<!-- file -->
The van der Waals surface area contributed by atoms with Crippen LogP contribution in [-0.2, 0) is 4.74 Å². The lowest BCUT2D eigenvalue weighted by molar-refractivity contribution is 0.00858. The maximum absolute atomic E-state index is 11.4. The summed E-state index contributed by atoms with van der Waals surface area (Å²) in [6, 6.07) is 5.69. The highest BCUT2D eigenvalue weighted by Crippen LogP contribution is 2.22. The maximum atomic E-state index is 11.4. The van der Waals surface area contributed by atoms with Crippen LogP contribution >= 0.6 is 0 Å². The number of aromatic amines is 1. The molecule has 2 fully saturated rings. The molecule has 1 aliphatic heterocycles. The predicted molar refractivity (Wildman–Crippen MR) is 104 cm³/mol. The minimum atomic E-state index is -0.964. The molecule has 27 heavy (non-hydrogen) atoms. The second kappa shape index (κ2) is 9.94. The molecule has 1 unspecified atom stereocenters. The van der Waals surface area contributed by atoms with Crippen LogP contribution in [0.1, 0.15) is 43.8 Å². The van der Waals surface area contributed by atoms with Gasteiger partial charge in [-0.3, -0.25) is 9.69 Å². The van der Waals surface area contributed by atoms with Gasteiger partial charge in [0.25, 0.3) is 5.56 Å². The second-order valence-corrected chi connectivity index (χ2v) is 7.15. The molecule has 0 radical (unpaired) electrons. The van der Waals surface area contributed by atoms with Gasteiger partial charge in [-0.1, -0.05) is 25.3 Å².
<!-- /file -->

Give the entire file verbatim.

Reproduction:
The van der Waals surface area contributed by atoms with Crippen LogP contribution in [-0.2, 0) is 4.74 Å². The lowest BCUT2D eigenvalue weighted by molar-refractivity contribution is 0.00858. The maximum absolute atomic E-state index is 11.4. The summed E-state index contributed by atoms with van der Waals surface area (Å²) in [6, 6.07) is 5.69. The highest BCUT2D eigenvalue weighted by Crippen LogP contribution is 2.22. The maximum atomic E-state index is 11.4. The van der Waals surface area contributed by atoms with Crippen LogP contribution >= 0.6 is 0 Å². The number of aromatic amines is 1. The molecule has 2 fully saturated rings. The molecule has 1 aliphatic heterocycles. The predicted molar refractivity (Wildman–Crippen MR) is 104 cm³/mol. The minimum atomic E-state index is -0.964. The molecule has 27 heavy (non-hydrogen) atoms. The second kappa shape index (κ2) is 9.94. The molecule has 1 unspecified atom stereocenters. The van der Waals surface area contributed by atoms with Crippen LogP contribution in [0.1, 0.15) is 43.8 Å². The van der Waals surface area contributed by atoms with Gasteiger partial charge in [-0.3, -0.25) is 9.69 Å². The van der Waals surface area contributed by atoms with Gasteiger partial charge in [0.25, 0.3) is 5.56 Å². The second-order valence-corrected chi connectivity index (χ2v) is 7.15. The molecule has 0 radical (unpaired) electrons. The van der Waals surface area contributed by atoms with Gasteiger partial charge in [-0.1, -0.05) is 25.3 Å².